Platinum Member
Username: Jan_b_vigne

Dallas, TX

Post Number: 12700
Registered: May-04
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"FWIW Kothrush, I powered in my HT, 6ohm fronts, with 8ohm center and rears just fine with my T763 with absolutely no problems."


Just to make things clear, FWIW, all six Ohm speakers are not the same. Speakers have a wandering impedance "curve" and what one manufacturer might call a six Ohm speaker could be considered a four Ohm load by another manufacturer. The nominal or stated impedance of any speaker is not even a good guess as to how dangerous or difficult it will be for the amplifier as a load. If all speakers were merely a resistive laod it would be much easier to guess which speaker would work well with any amplifier. All speakers are reactive loads however and therefore will present unusual circumstances with each amplifier.


In all likelyhood the six Ohm speakers will be fine with a NAD amplifier. But being a bit careful at first is, IMO, still good advice.

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New member
Username: Cruser88

West Des Moines, Iowa USA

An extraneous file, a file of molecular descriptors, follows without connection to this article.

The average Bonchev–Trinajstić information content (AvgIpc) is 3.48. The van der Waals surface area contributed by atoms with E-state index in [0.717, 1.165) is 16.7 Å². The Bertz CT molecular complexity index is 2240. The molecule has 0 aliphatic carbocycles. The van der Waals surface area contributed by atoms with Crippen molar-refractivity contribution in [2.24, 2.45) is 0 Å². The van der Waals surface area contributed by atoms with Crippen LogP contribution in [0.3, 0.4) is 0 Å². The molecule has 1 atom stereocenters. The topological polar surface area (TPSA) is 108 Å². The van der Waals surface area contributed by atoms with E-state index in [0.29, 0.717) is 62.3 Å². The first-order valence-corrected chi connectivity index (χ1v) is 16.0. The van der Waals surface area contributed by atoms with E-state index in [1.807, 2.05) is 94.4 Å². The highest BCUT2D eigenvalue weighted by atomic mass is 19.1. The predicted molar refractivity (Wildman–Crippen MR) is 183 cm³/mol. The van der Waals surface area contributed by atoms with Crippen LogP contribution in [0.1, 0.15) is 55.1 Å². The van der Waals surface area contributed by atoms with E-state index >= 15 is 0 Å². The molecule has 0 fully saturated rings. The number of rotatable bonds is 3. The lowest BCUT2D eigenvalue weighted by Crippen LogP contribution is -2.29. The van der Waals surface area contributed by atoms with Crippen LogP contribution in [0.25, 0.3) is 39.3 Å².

Post Number: 5
Registered: Apr-08
FWIW--I just purchased a "set" of Focal Chorus speakers (L-C-R)...according to the accompanied literature, all of the 700 and 800 series are 8 ohms nominal impedence. AND, they sound absolutely FANTASTIC!!! Many thanks to those on this board who passed along advice!
 

Silver Member
Username: John_ashman

Albuquerque, NM United States

Post Number: 373
Registered: Apr-08
Kothrush, the NAD is more than powerful enough to drive the speakers, it won't even strain. The Focals are generally very easy to drive and the NAD will switch gears to adapt to a 4 ohm load if necessary anyway. The power section in the T775 is up there with many separate power amp. We drive much harder to drive speakers with that receiver all the time. It's really not a problem at all. I've never even shut down an NAD receiver in 15+ years selling them.
 

New member
Username: Gt80rider

USA

Post Number: 3
Registered: May-08
i don't know if "wandering" is the right word for the impedance of speakers.... but they certainly have different resistance at different frequencies.... at 80 hz, they may present a 4 ohm load, at 2k, 40 ohm...

i have never had a problem with amplifiers shutting off under lower loads... even cheap amps... but then, i very rarely exceed 95 db of output.... but- i have had more problems matching levels because of different speakers... (both of the same, and different resistance).... an amp will want to put out more power to a lesser load... but then again, not all 4 ohm drivers are more efficient, and may actually sound softer than really efficient 8 ohm... likewise, you may have 2 pr of 8 ohm speakers, with wildly different efficiencies (or simply better/worse speaker placement)...